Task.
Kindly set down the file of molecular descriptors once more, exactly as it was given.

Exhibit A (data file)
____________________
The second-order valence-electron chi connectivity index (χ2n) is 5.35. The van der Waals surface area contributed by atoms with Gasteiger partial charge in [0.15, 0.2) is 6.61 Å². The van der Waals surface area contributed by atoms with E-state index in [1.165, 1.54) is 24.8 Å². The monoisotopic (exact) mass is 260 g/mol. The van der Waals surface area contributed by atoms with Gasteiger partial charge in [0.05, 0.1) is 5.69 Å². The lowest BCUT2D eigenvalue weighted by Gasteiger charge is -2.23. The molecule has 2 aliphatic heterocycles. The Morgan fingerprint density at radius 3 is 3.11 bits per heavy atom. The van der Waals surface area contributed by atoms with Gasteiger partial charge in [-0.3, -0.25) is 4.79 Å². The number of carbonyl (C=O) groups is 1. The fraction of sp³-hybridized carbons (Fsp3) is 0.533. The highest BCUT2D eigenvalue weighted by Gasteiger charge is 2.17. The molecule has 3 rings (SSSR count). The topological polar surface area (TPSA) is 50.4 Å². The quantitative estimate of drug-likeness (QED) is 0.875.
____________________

The second-order valence-electron chi connectivity index (χ2n) is 5.35. The van der Waals surface area contributed by atoms with Gasteiger partial charge in [0.15, 0.2) is 6.61 Å². The van der Waals surface area contributed by atoms with E-state index in [1.165, 1.54) is 24.8 Å². The monoisotopic (exact) mass is 260 g/mol. The van der Waals surface area contributed by atoms with Gasteiger partial charge in [0.05, 0.1) is 5.69 Å². The lowest BCUT2D eigenvalue weighted by Gasteiger charge is -2.23. The molecule has 2 aliphatic heterocycles. The Morgan fingerprint density at radius 3 is 3.11 bits per heavy atom. The van der Waals surface area contributed by atoms with Gasteiger partial charge in [-0.3, -0.25) is 4.79 Å². The number of carbonyl (C=O) groups is 1. The fraction of sp³-hybridized carbons (Fsp3) is 0.533. The highest BCUT2D eigenvalue weighted by Gasteiger charge is 2.17. The molecule has 3 rings (SSSR count). The topological polar surface area (TPSA) is 50.4 Å². The quantitative estimate of drug-likeness (QED) is 0.875.